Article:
Court rules CIA must search emails, even if you can't read agency's mind

Court rules CIA must search emails, even if you can’t read agency’s mind

Long-standing policy of requiring four fields for any given email search struck down

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Edited by JPat Brown

Represented by National Security Counselors, MuckRock’s lawsuit over the Central Intelligence Agency’s CREST database continues to yield dividends. The most recent win: A ruling that the CIA can’t require you to know both who sent and received an email when requesting electronic records.

The CIA’s practice was unusual: The Agency, which still does not accept emailed requests citing security risks dozens of other agencies are able to overcome, maintained that it could only search for emails if four criteria were provided.

Those criteria were ‘to’ and ‘from’ recipients, time frame, and subject.

When taken to court, the CIA admitted that it could, indeed, search for email with less information but still required those four categories when new requests were filed.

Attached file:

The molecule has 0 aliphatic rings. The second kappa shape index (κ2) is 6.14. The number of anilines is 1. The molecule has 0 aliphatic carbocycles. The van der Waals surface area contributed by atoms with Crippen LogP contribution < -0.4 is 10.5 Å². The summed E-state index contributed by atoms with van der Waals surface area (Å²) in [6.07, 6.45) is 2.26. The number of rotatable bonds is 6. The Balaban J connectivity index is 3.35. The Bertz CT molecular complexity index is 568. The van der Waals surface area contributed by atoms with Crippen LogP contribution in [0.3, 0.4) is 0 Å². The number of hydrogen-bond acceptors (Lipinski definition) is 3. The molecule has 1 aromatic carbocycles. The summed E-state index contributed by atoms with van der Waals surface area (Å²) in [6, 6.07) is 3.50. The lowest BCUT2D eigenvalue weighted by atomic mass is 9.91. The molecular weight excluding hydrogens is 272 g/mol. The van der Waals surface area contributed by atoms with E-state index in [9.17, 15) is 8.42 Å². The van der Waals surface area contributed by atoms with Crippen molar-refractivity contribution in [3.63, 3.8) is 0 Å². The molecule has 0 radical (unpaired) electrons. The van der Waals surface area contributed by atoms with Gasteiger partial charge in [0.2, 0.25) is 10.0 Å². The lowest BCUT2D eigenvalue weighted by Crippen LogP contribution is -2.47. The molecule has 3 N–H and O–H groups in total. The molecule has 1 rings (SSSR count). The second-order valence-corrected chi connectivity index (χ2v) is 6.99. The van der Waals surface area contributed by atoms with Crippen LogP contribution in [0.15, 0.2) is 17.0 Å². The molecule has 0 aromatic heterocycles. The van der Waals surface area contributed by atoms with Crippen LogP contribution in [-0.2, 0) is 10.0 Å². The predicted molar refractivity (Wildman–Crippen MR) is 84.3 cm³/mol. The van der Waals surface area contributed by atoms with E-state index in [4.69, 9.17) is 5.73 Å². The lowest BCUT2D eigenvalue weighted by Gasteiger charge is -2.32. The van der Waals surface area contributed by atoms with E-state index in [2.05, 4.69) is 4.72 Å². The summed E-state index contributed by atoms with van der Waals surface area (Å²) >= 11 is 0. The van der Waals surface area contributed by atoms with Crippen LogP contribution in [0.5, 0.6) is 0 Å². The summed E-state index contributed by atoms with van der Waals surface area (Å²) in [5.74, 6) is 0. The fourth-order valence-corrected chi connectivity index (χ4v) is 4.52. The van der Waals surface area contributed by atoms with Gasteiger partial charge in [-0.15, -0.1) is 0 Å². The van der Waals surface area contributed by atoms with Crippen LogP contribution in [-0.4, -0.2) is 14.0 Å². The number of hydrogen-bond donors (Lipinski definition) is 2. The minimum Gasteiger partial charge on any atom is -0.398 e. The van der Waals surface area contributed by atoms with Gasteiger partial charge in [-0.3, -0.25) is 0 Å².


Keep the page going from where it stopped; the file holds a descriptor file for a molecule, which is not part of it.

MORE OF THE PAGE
On February 28, 2018, U.S. District Judge Ketanji Brown Jackson issued a ruling that found this policy — which the CIA disputed even existed despite the agency’s own letters stating the policy— was a violation of FOIA.

“This isn’t the first victory in this case, and it might not even be the greatest, since it’s hard to top the public release of CREST, but it might be the most far-reaching, since it benefits all requesters for CIA email records everywhere, as well as sending a clear signal to the CIA that these sorts of kneejerk categorical policies are bad FOIA,” said Kel McClanahan, executive director of National Security Counselors who represented MuckRock in the case pro bono.

But even after four years of litigation, the fight is not quite over yet and more important documents are still at stake.

“We’re still waiting on the entirety of CIA’s internal regulatory database,” noted McClanahan, “which will be a treasure trove for scholars and researchers who want to know what rules CIA applies to itself that the public doesn’t know about.”

Read the full ruling below.

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